Nutrition. This discussion sometimes kills the fun, but in the end food should provide nutritional value, pumpkin spice cereals included. Life Pumpkin Spice comes closest to retaining the value of original Life: slightly more protein than many cereals, and a reasonable amount of sugar. The other two definitely work on sweetness, almost hitting 30% of weight in the form of sugar. Beyond that, they all emphasize whole grains, are fortified with vitamins and minerals, and are free of artificial flavors. RATINGS: Life (4), Special K (3), Cheerios (3)

Overall. If you want the full pumpkin spice immersion this fall, then incorporating one of these breakfast foods will be worth it. In the end, they all come out pretty close, but none can beat out Mini-Wheats Pumpkin Spice. If you have to choose from these three new ones just one go with the Special K. I would encourage you, however, to try all three, because, remember, these are limited edition cereals. In a few months they will no longer be available and you might miss the opportunity. Of course, by that time you will also be so tired of pumpkin spice in your life that you'll be ready for something different! RATINGS: Special K (4), Life (4), Cheerios (4).

(Review protocol here)

Sunday, September 18, 2016

Could milk-coated cereals be the future?

Scientific research and development is always trying to discover new and better ways of doing things, and this applies to food science as well. An interesting and relevant project coming out of the U.S. Department of Agriculture might form the future for food products. They have been working on milk-based packaging for food, that could also be used to spray on foods such as cereal to form not only a protective coating, but added nutrition as well.

In this video from the American Chemical Society the technology is explained, and they mention how they have tried this on Wheaties. One of the benefits they noted is that the milk protein coating actually keeps the cereal crunchier; but there are many yet answered questions: What is the nutritional value? How does it taste? And, probably most important, will consumers accept this as a new way to eat cereal?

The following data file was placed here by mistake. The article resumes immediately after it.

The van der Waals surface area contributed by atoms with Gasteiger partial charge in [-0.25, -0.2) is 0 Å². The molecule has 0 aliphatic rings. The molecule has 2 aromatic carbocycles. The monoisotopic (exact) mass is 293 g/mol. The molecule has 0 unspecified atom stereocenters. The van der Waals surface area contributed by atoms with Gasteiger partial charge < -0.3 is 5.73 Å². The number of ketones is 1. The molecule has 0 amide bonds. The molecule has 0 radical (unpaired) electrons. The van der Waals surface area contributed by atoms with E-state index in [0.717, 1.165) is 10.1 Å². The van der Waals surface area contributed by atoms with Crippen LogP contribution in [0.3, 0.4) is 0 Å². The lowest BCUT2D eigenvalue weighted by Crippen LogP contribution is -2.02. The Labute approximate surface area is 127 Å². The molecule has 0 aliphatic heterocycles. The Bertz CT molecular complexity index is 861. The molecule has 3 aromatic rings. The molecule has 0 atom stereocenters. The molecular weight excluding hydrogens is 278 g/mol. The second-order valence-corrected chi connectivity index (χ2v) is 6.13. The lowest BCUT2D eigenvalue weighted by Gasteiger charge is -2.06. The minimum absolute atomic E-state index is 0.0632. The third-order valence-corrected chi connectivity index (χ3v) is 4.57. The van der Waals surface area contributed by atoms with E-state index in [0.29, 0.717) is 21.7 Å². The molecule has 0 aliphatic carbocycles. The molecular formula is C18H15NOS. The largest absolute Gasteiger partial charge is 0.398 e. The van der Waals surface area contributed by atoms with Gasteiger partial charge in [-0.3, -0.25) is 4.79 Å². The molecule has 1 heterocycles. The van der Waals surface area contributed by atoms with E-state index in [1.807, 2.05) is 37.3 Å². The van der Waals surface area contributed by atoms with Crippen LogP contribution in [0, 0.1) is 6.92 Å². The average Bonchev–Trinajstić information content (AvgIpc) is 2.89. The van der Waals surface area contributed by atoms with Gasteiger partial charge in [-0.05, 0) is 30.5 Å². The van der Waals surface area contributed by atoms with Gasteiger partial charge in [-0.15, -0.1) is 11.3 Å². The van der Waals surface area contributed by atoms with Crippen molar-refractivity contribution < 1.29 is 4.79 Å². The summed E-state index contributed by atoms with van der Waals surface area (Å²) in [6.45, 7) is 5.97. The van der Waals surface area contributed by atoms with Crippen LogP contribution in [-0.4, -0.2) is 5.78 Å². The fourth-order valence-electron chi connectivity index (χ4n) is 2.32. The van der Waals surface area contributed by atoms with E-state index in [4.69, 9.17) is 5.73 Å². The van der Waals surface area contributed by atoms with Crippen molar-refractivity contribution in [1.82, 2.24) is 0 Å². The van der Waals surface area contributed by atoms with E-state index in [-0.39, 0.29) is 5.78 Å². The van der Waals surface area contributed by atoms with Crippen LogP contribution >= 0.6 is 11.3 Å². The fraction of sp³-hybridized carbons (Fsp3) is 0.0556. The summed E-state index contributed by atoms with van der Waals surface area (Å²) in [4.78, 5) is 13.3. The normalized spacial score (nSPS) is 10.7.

Regardless whether this works or not, it is great to see innovations that could potentially revolutionize the way we eat, cereal included. The future could be less packaging waste, more convenience, and less soggy cereal!

Tuesday, September 13, 2016

Cereal by the numbers

I came across an interesting article this week on the website, data-driven thoughts, the work of data analyst, Erik Rood. He explores a wide-range of topics, all centered around looking deeper into the numbers.

A few months ago Rood tackled the issue of our favorite breakfast food in his article, "The golden age of cereal." The most fascinating insight from this analysis is that "nearly half of all cereals last less than 5 years before being discontinued." In other words, manufacturers are trying all kinds of recipes and ideas, but most do not succeed. In fact, the pace of new cereals introduced is increasing, illustrated by the fact that "the majority of cereals have been launched in the past ~10 years (over 1/3 of all cereals."

The article is brief, without too many more great discoveries, although his table of cereals and the time that they have been on the market, is a great resource. Rood also offers a few reflections based on this data as to how cereal companies might reverse declining trends.

Check it out. It's a short, interesting read!